Another clear result, echoed by representatives from the dozens of trade unions that participated, is that any continuation must be structured in such a way that it brings in new organizers, develops the skills of mid-level organizers, and provides a space for lead organizers to grow, connect and strategize. While it can be perfectly okay to let a hundred flowers blossom, the valley of online seminars is vast and growing, and without building greenhouses to cultivate these blossoms in a shared ecosystem, all our brilliant colors will fail to amass into something more threatening to our opponents.

Based on this feedback, we are planning a series of complementary online seminars starting in the summer and continuing through the fall. The first will be a “train the trainer” program, in which experienced organizers will learn to share their skills in different organizing contexts. This will be followed by a largescale “Strike School”, again led by Jane McAlevey, where thousands of organizers from around the world will come together to learn how to harness the power of the strike. The Strike School will deepen the breakout methodology begun this April, with participants meeting in smaller groups according to language or sector, where they will have the chance to practice, share learnings and work with different trainers. At the conclusion of Strike School, participants will be invited to apply for other, more advanced trainings on subjects such as big and open organizing. (To find out more or to get involved in any of these programs, contact Ethan Earle)

As with any project intending to have a concrete political impact, crucial to our online seminar series is the way in which we build it. Over these past months, Organizing for Power has contributed to the development of real organizing networks—both among the thousands of people who participated and the dozens of advanced organizers who assisted in its planning and trainings. This latter group will gradually take leadership as the project matures, and all of our participants will continue to receive support to develop clusters of organizers around the world capable of acting with their own agency and autonomy. One spin-off project formed of O4P clusters may focus more exclusively on the threats to educators in the pandemic and beyond. Another might emphasize the particular organizing challenges in a different sector or region of the world. Some of these may be led by RLS, others merely accompanied, and still others will branch off entirely and take on lives of their own. The result is a project that has a clearly defined structure but also creates space for organic growth.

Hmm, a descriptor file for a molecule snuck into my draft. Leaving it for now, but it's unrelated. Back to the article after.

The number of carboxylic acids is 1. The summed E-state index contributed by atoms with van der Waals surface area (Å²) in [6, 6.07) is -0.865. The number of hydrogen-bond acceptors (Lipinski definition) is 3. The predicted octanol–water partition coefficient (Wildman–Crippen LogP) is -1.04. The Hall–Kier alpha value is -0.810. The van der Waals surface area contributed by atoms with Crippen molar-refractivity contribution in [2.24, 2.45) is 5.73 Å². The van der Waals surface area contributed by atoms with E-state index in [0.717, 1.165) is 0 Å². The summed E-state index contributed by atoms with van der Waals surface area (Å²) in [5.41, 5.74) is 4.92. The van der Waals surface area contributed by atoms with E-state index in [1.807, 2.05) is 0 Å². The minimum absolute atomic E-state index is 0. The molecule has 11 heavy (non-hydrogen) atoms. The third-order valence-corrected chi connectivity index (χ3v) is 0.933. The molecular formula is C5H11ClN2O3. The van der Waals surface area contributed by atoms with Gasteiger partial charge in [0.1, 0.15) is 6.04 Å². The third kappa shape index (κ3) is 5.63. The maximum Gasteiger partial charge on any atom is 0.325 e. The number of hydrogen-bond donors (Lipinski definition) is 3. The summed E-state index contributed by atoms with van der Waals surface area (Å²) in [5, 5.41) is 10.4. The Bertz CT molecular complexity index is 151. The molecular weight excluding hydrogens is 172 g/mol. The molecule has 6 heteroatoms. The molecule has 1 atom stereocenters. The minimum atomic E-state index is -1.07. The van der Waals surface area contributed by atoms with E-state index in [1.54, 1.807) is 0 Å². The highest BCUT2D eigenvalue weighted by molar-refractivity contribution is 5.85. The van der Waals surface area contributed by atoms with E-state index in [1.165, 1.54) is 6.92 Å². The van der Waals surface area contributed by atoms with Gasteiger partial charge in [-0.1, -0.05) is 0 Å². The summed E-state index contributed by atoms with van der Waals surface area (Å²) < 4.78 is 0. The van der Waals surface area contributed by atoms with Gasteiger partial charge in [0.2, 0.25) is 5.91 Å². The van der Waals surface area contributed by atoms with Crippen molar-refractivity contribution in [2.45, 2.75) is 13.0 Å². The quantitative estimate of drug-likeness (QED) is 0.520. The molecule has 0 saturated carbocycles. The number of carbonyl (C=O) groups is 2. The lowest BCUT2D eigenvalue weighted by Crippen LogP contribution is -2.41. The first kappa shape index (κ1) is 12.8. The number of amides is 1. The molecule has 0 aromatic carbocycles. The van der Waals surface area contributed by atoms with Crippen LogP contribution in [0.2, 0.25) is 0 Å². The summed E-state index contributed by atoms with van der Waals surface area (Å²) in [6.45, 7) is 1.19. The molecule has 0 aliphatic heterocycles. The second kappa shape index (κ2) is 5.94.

In the first weeks after the scale of the COVID-19 crisis began to set in, there was a collective sprint among all sorts of organizations to take their operations online, often in the form of online seminars. That immediacy has now diminished, but the importance of shifting to online modalities has not. To the contrary, it is increasingly clear that this sprint represented the first steps in what will be a marathon, and that online training programs will continue to grow in importance for the foreseeable future. In this context, it behooves us to train like marathon runners, thinking not just about this kilometer but the next, and the one after that, all the while keeping in focus that we do have specific goals, that we are racing against others and toward something.

In many ways, RLS is well suited for this marathon. Its commitment to democratic socialism and clear political agenda provides it with an important guiding star and sense of purpose; while its institutional stability permits it to project into the future and build structures to sustain itself and even improve as the marathon goes along. As such, Organizing for Power is well suited for RLS, and vice versa. The same could be said for other educational and networking-building projects, and we hope that the Rosa-Luxemburg-Stiftung seeks to replicate and expand on this successful model in other areas of its political work. After all, the COVID-19 crisis is a multi-fold crisis, revealing a world stretched to its limits along multiple axes by unfettered neoliberalism. Our response must be every bit as multi-fold, and it must be dexterous, innovative and bold in its approach to the struggles to come in the post-COVID world.